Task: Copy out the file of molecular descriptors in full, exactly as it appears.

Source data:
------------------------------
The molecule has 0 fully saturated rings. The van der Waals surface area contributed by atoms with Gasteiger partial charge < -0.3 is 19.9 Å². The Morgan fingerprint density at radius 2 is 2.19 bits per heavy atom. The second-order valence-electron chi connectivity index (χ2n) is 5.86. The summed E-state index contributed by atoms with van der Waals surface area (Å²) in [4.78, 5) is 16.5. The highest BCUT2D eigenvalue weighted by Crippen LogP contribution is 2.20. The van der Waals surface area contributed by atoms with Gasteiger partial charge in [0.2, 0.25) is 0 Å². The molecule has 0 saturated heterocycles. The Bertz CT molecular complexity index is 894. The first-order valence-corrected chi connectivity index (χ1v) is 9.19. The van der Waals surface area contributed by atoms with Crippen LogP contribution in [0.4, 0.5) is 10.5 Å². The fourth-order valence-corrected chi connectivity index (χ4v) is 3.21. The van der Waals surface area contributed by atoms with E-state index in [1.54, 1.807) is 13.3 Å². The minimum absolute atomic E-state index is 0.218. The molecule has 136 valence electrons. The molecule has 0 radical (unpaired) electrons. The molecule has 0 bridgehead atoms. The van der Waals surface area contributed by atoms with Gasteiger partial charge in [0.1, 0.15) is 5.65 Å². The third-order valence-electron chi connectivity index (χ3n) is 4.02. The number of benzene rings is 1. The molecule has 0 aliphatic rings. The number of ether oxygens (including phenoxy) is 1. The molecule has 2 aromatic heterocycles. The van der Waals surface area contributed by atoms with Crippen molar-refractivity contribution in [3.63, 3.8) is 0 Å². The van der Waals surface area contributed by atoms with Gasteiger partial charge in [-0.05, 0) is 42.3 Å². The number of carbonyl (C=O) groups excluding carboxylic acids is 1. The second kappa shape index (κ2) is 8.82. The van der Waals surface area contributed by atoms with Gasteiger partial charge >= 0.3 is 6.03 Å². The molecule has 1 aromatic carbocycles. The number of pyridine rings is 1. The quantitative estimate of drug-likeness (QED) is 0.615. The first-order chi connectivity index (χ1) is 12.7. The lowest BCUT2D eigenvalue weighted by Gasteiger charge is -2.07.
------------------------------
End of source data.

The molecule has 0 fully saturated rings. The van der Waals surface area contributed by atoms with Gasteiger partial charge < -0.3 is 19.9 Å². The Morgan fingerprint density at radius 2 is 2.19 bits per heavy atom. The second-order valence-electron chi connectivity index (χ2n) is 5.86. The summed E-state index contributed by atoms with van der Waals surface area (Å²) in [4.78, 5) is 16.5. The highest BCUT2D eigenvalue weighted by Crippen LogP contribution is 2.20. The van der Waals surface area contributed by atoms with Gasteiger partial charge in [0.2, 0.25) is 0 Å². The molecule has 0 saturated heterocycles. The Bertz CT molecular complexity index is 894. The first-order valence-corrected chi connectivity index (χ1v) is 9.19. The van der Waals surface area contributed by atoms with Crippen LogP contribution in [0.4, 0.5) is 10.5 Å². The fourth-order valence-corrected chi connectivity index (χ4v) is 3.21. The van der Waals surface area contributed by atoms with E-state index in [1.54, 1.807) is 13.3 Å². The minimum absolute atomic E-state index is 0.218. The molecule has 136 valence electrons. The molecule has 0 radical (unpaired) electrons. The molecule has 0 bridgehead atoms. The van der Waals surface area contributed by atoms with Gasteiger partial charge in [0.1, 0.15) is 5.65 Å². The third-order valence-electron chi connectivity index (χ3n) is 4.02. The number of benzene rings is 1. The molecule has 0 aliphatic rings. The number of ether oxygens (including phenoxy) is 1. The molecule has 2 aromatic heterocycles. The van der Waals surface area contributed by atoms with Crippen molar-refractivity contribution in [3.63, 3.8) is 0 Å². The van der Waals surface area contributed by atoms with Gasteiger partial charge in [-0.05, 0) is 42.3 Å². The number of carbonyl (C=O) groups excluding carboxylic acids is 1. The second kappa shape index (κ2) is 8.82. The van der Waals surface area contributed by atoms with Gasteiger partial charge >= 0.3 is 6.03 Å². The molecule has 1 aromatic carbocycles. The number of pyridine rings is 1. The quantitative estimate of drug-likeness (QED) is 0.615. The first-order chi connectivity index (χ1) is 12.7. The lowest BCUT2D eigenvalue weighted by Gasteiger charge is -2.07.